Abbey of Montevergine
A beautiful sacred site near Avellino imparts silence and a sense of peace. San Guglielmo (St. William) arrived on this mount looking for a place to pray and sensed God's presence here. Others arrived to follow his example, and a monastery was established. The church is dedicated to the Virgin Mary (Monte virgine) and is now one of the most visited monasteries in southern Italy. Pilgrims and tourists come for the intriguing abbey, the stunning views, the interesting history and the sense of peacefulness found here.
The Madonna in the painting that is venerated is referred to locally as Mamma Schiavone, a term of endearment as mother; the schiavone refers to her being darker-skinned, humble, thereby relatable to the local population. The monastery, known as the Santuario Abbazia Montevergine, has long been a place of refuge,but never more so than during WWII. Many fled Avellino and sought shelter here during the long, destructive days of Allied bombings on the city below the mountain. They were given a safe haven within the courtyards. Another interesting story of refuge - the Shroud of Turin was brought here for safe keeping during the war. It resided here, encased within the altar of the monks' choir where they sang the vespers and held prayers.In a top secret operation, the king, Vittorio Emanuele, in 1939 with Hitler's troops flashing through Europe, decided to move the holy image from the royal chapel to the Quirinale in Rome. He appealed to the Vatican for safekeeping of the relic, but was told that even the Vatican wouldn't be safe for such an important item, given Hitler's interest in these pieces. A highly secretive transfer took the shroud to the abbey of Montevergine and hid it under the altar in the dark of night on September 25. (A year later, almost to the day, Mussolini allied with Germany and Japan, forming the Axis Alliance, on September 27, 1940.) It was all written down and signed by the king's monsignor and the monastery's director, including the packaging: the shroud was rolled up and placed in a silver box with brocade which was then put in a wooden box, locked and sealed with lead, and placed under the altar, closed up inside of it. The directives also gave permission to the abbot to move it to an underground chamber at the site if he deemed necessary. On October 31, 1946, it was returned to Turin.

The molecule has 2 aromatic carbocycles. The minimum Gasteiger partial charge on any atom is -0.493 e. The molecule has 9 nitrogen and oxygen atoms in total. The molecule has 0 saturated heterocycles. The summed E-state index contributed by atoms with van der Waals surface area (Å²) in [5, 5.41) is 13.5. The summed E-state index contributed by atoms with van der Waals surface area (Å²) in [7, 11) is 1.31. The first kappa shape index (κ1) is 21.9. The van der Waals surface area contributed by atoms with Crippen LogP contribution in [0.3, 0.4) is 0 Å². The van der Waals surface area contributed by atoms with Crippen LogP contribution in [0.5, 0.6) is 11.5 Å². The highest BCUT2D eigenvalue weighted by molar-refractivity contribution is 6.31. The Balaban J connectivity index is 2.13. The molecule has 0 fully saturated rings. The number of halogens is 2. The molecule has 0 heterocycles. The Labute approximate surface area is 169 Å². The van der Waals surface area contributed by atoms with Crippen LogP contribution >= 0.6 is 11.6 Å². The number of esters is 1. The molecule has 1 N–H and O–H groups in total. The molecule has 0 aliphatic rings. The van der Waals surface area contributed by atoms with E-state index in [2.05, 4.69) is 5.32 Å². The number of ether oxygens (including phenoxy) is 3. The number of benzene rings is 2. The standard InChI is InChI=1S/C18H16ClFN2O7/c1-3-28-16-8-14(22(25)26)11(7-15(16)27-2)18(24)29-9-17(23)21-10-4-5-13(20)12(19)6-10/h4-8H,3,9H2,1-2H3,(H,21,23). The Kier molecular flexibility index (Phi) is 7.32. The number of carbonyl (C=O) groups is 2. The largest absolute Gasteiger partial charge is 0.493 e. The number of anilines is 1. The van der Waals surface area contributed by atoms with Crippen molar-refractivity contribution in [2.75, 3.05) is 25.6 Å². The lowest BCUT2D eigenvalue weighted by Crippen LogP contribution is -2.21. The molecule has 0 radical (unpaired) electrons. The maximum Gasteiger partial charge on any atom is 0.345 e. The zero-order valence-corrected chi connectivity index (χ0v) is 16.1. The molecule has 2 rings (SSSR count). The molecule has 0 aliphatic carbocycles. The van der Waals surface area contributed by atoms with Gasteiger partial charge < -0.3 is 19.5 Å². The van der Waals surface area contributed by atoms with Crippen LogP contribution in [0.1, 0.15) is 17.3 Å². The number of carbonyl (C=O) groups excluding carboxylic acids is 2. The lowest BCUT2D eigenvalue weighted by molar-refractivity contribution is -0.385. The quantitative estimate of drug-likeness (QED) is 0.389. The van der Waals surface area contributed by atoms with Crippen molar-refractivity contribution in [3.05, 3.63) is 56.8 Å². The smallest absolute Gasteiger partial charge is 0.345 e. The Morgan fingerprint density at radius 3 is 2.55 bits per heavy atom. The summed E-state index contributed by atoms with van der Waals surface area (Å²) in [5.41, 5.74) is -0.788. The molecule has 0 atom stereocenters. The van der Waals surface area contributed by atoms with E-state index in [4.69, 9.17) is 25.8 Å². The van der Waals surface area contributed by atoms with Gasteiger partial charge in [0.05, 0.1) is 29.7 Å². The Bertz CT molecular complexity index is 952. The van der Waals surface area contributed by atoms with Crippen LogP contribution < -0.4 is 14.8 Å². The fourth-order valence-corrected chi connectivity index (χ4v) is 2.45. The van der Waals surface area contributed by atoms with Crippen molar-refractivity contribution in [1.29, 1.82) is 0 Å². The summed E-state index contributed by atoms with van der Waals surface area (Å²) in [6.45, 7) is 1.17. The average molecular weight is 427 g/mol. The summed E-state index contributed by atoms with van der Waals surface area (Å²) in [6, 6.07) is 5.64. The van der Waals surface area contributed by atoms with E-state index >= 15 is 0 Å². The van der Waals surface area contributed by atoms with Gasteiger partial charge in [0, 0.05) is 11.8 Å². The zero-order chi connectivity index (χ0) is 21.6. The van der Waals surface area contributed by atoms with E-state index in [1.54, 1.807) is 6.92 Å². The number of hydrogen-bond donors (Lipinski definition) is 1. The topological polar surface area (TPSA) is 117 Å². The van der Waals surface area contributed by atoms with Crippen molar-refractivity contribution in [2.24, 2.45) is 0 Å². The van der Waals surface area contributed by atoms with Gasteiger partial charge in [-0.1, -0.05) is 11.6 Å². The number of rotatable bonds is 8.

The best way to reach Montevergine is by funicular, located in the lovely town of Mercogliano, just west of Avellino. Find hours on the abbey's website.
Been there? Done that? Share your experience and tips!
Haven't visited yet? Have questions about Abbey of Montevergine? Ask them here!
Address in Avellino:
Viale San Modestino, Mercogliano.
Ph. (+39) 082 572 924.